I decided to build my own fade in fade out function, since that is all I need on my page.

Here it is. Please comment on things I can make better!

NEW VERSION:

var done = true,

function function_opacity(opacity_value) {
fading_div.style.filter = 'alpha(opacity=' + opacity_value + ')';
}

function_opacity(opacity_value);
if (opacity_value == 1) {
done = true;
}
}

function_opacity(opacity_value);
if (opacity_value == 1) {
}
if (opacity_value == 100) {
done = true;
}
}
if (done && fading_div.style.opacity !== '1') {
done = false;
for (var i = 1; i <= 100; i++) {
setTimeout((function (x) {
return function () {
};
})(i), i * 10);
}
}
};
if (done && fading_div.style.opacity !== '0') {
done = false;
for (var i = 1; i <= 100; i++) {
setTimeout((function (x) {
return function () {
};
})(100 - i), i * 10);
}
}
};


OLD VERSION:

<!DOCTYPE html>
<html>
<title></title>
<meta charset="utf-8" />

<body>
<div>
</div>
</div>

<script type="text/javascript">
// global varibles
var done = true,

fading_div.style.filter = 'alpha(opacity=' + opacity_value + ')';
}
done = true;
}
done = true;
}
}

if (done && fading_div.style.opacity !== '1') {
done = false;
for (var i = 1; i <= 100; i++) {
setTimeout("function_opacity(" + i + ",'in')", i * 5);
}
}
};

if (done && fading_div.style.opacity !== '0') {
done = false;
for (var i = 100; i >= 1; i--) {
setTimeout("function_opacity(" + i + ",'out')", (i - 100) * -1 * 5);
}
}
};
</script>
</body>
</html>

-
You could skip all of this and let css transitions do the work for you. css3.bradshawenterprises.com/transitions –  Dagg Dec 31 '11 at 0:34
GGG, maybe it's a good idea. People will be updating there browsers more often in 2012. –  Hakan Dec 31 '11 at 10:33
Yeah, I think it's fine for something like a fade (progressive enhancement). People who's browsers don't support it won't see the fade, but the thing will still appear/disappear, so they're just missing out on a visual effect, and you get to save 50 or 60 lines of javascript. –  Dagg Dec 31 '11 at 17:54

Just some generic notes about the JavaScript code: I'd extract out a setOpacity function and create a fadeOut and a fadeIn function too.

function setOpacity(opacity) {
fading_div.style.filter = 'alpha(opacity=' + opacity + ')';
}

setOpacity(opacity);
if (opacity == 1) {
done = true;
}
}

setOpacity(opacity);
if (opacity == 1) {
}
if (opacity == 100) {
done = true;
}
}

...
setTimeout("fadeIn(" + i + ")", i * 5);
...


It eliminates the in and out magic constants and lots of conditions which checks their values.

Using variable name suffixes like opacity_value looks a little bit redundant (since variables stores values), so I've renamed them. The same is true for the function_opacity function.

I've changed the second for loop too to use fewer arithmetic operations, I think the following is easier to read:

for (var i = 1; i <= 100; i++) {
setTimeout("fadeOut(" + (100 - i) + ")", i * 5);
}

-
Please don't pass strings to setTimeout! It evals them. Pass a function. setTimeout((function(x){ return function(){ fadeOut(100-x); }; })(i), i * 5); It's in a closure because i changes in the for loop. –  Rocket Hazmat Dec 30 '11 at 21:58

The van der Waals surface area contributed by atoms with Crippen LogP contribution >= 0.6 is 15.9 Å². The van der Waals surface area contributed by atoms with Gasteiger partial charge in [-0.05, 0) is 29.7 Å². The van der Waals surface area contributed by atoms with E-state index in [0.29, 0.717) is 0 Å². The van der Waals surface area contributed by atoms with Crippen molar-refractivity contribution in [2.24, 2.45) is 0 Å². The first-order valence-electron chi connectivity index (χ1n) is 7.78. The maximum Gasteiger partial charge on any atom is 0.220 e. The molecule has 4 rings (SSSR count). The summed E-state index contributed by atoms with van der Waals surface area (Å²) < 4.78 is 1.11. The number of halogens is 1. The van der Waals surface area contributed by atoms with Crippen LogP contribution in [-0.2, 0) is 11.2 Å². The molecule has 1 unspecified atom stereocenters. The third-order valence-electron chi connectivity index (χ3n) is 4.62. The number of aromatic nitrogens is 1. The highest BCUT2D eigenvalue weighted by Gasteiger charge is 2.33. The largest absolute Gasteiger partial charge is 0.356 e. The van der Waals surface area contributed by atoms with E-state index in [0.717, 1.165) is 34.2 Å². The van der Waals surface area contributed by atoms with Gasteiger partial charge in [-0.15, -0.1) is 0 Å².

Thanks, @Rocket! Could you give me an example or link with some explanation why is it better? I'm not a JavaScript guru. (Maybe you want to write it as an answer since in the question there is the same string passing, and we will be able to upvote it.) –  palacsint Dec 30 '11 at 22:08

This is just an extension to @palacsint's answer. You shouldn't pass strings to setTimeout, it uses eval, which is inefficient and insecure. You should pass a function.

Problem is, in the for loop i changes, so you'll have to use a closure.

Don't do this:

for (var i = 100; i >= 1; i--) {
setTimeout("function_opacity(" + i + ",'out')", (i - 100) * -1 * 5);
}


for (var i = 100; i >= 1; i--) {
setTimeout((function(x){
return function(){
function_opacity(x, 'out')
};
})(i), (i - 100) * -1 * 5);
}


This may look a little messy. I suggest declaring a function that returns a function separately.

function call_opacity(i, d){
return function(){
function_opacity(i, d);
};
}


Then do:

for (var i = 100; i >= 1; i--) {
setTimeout(call_opacity(i, 'out'), (i - 100) * -1 * 5);
}

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Thanks Rocket! Here is a link on the subject to back up your answer. Thanks for shring! stackoverflow.com/questions/6232574/… –  Hakan Dec 31 '11 at 9:14

I used OPACITY to make it show/hide. See this example, full code (without jQuery):

<a href="javascript:ShowDiv('MyMesage');"> Click here</a>

<div id="MyMesage" style="display:none; background-color:pink; margin:0 0 0 100px;width:200px;">
blablabla
</div>

<script>
function ShowDiv(name){
//duration of transition (1000 miliseconds equals 1 second)
var duration = 1000;
// how many times should it should be changed in delay duration
var AmountOfActions=100;

var diiv= document.getElementById(name);
diiv.style.opacity = '0';   diiv.style.display = 'block';   var counte=0;
setInterval(function(){counte ++;
if ( counte<AmountOfActions) { diiv.style.opacity = counte/AmountOfActions;}
},
duration / AmountOfActions);
}
</script>

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Welcome! On Code Review, we expect answers to give some kind of feedback for the original code. You may keep this code snippet, but we recommend you explain how it may help the OP. –  Jamal Jan 22 at 15:33

protected by Mat's MugJan 22 at 15:46

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